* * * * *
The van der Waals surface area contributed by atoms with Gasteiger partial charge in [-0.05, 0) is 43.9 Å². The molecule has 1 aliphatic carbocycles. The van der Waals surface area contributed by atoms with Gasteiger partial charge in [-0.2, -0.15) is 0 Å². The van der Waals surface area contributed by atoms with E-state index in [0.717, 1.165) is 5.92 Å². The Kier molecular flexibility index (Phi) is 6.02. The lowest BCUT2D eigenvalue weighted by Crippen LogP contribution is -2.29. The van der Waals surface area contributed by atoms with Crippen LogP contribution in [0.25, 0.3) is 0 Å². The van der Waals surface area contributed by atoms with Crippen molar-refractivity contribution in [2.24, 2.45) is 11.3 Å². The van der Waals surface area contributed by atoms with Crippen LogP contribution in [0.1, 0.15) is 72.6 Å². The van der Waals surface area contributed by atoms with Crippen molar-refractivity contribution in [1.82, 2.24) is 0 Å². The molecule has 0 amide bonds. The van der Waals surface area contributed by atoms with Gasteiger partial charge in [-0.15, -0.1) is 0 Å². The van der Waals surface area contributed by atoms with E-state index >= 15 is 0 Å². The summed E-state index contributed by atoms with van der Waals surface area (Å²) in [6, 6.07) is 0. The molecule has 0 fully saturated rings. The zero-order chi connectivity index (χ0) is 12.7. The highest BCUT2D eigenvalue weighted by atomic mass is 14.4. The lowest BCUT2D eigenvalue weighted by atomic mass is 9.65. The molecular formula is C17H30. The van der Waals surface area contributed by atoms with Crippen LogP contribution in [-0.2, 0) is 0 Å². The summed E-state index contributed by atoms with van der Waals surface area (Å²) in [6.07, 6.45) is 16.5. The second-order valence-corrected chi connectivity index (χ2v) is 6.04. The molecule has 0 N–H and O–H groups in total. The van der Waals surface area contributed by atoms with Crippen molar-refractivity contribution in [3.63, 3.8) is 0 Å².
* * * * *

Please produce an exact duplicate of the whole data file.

The van der Waals surface area contributed by atoms with Gasteiger partial charge in [-0.05, 0) is 43.9 Å². The molecule has 1 aliphatic carbocycles. The van der Waals surface area contributed by atoms with Gasteiger partial charge in [-0.2, -0.15) is 0 Å². The van der Waals surface area contributed by atoms with E-state index in [0.717, 1.165) is 5.92 Å². The Kier molecular flexibility index (Phi) is 6.02. The lowest BCUT2D eigenvalue weighted by Crippen LogP contribution is -2.29. The van der Waals surface area contributed by atoms with Crippen LogP contribution in [0.25, 0.3) is 0 Å². The van der Waals surface area contributed by atoms with Crippen molar-refractivity contribution in [2.24, 2.45) is 11.3 Å². The van der Waals surface area contributed by atoms with Crippen LogP contribution in [0.1, 0.15) is 72.6 Å². The van der Waals surface area contributed by atoms with Crippen molar-refractivity contribution in [1.82, 2.24) is 0 Å². The molecule has 0 amide bonds. The van der Waals surface area contributed by atoms with Gasteiger partial charge in [-0.15, -0.1) is 0 Å². The van der Waals surface area contributed by atoms with E-state index >= 15 is 0 Å². The summed E-state index contributed by atoms with van der Waals surface area (Å²) in [6, 6.07) is 0. The molecule has 0 fully saturated rings. The zero-order chi connectivity index (χ0) is 12.7. The highest BCUT2D eigenvalue weighted by atomic mass is 14.4. The lowest BCUT2D eigenvalue weighted by atomic mass is 9.65. The molecular formula is C17H30. The van der Waals surface area contributed by atoms with Crippen LogP contribution in [-0.2, 0) is 0 Å². The summed E-state index contributed by atoms with van der Waals surface area (Å²) in [6.07, 6.45) is 16.5. The second-order valence-corrected chi connectivity index (χ2v) is 6.04. The molecule has 0 N–H and O–H groups in total. The van der Waals surface area contributed by atoms with Crippen molar-refractivity contribution in [3.63, 3.8) is 0 Å².